When looking at Egyptian, pima or Supima for the finest of cotton sheets it is important to understand which material will be the best to provide a great sleep. Although they are all cotton fiber materials, each of these fabrics will provide different sleep experiences.
To discover which of these cottons is the finest material, remove the thread count and just purely look at the quality of the fabric. Egyptian, pima or Supima are all higher-end sheets but one easily beats out the others when it comes to providing a wonderful slumber.
The thread-count avenue to find and purchase supposed quality sheets was created by a master marketing mastermind. In 2005 the theory of a higher thread-count means superior bedding was debunked by the Federal Trade Commission.
Before this century people knew about thread count but were not trained to be fixated on it when it came to buying sheets. Italian sheet manufacturers were, at the time, the main suppliers of premium bedding. They produced products that were 300 thread-count for single-ply yarns and 600 for double-ply.
Entering the 2000s Paul Hooker, U.S. linens manufacturer Sferra president, began working with Italian and Switzerland weavers to produce finer cotton yarns. With the refined yarn that, per Hooker, was 50-percent finer than others previously produced, Sferra supposedly could manufacture an exclusive multi-ply constructed sheet with the highest of thread-counts.
In May 2001, the company placed their 1020-thread-count sheets on the market. From that moment on people were hooked on thread-counts and companies competed to see who could sell the highest. Thread-count began as an actual measure of threads per square inch to assure softer sheets. When manufacturers realized that people were simply buying sheets based on the count, unscrupulous companies began simply placing what they wanted to claim for thread-count as a method to sell product. In 2017 the United States International Trade Commission (ITC) stepped in to end the importation into the U.S. of sheets with false labeling.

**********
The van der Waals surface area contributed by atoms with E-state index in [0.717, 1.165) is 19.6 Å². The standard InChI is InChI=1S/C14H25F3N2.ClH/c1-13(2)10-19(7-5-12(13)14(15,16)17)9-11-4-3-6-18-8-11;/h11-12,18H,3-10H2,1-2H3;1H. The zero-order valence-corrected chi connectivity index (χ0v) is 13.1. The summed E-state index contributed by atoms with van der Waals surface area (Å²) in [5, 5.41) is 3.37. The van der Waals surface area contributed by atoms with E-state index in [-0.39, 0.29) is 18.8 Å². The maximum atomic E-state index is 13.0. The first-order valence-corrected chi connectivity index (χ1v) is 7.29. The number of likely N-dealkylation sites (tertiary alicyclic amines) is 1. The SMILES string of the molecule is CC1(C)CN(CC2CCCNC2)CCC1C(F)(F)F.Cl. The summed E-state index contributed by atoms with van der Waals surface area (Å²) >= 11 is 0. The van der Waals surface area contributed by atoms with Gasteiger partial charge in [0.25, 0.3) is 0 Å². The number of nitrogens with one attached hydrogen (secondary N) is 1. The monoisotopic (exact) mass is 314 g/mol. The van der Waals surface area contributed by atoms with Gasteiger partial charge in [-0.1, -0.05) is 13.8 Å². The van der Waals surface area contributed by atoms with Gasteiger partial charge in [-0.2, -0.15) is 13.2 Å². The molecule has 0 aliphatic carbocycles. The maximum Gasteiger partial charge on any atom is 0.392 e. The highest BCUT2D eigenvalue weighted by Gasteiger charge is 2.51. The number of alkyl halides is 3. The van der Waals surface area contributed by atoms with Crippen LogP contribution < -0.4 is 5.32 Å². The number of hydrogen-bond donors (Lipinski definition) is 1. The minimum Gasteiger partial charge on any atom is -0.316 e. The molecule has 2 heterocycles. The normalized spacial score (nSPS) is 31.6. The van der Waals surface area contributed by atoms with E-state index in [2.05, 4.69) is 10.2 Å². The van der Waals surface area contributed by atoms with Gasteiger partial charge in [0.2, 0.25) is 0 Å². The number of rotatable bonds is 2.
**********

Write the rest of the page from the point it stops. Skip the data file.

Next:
The ITC order gave Customs and Border Protection agents the authority to test questionable sheets at the border. Any bedding found to have suspicious thread-count classification is now seized at the border before entering the United States.
Thread count is simply the measure of horizontal (filling threads) and vertical (warp threads) threads that are in one-square-inch. Sheets made generally have a maximum count of 400, even though packaging claims can climb to over 1000.
Some manufacturers have been seen to play with the thread count by twisting several yarns together to create a higher number. Obviously in these cases the inflated higher thread-count does not mean a better fabric. Although it is commonly thought that the higher count means softer sheets – this is not always the case.
More important than thread count is to understand the fabric quality. A lower quality fabric with a higher thread-count is going to produce more uncomfortable sheets than a high-end fabric, such as Supima cotton, with a lower count of threads.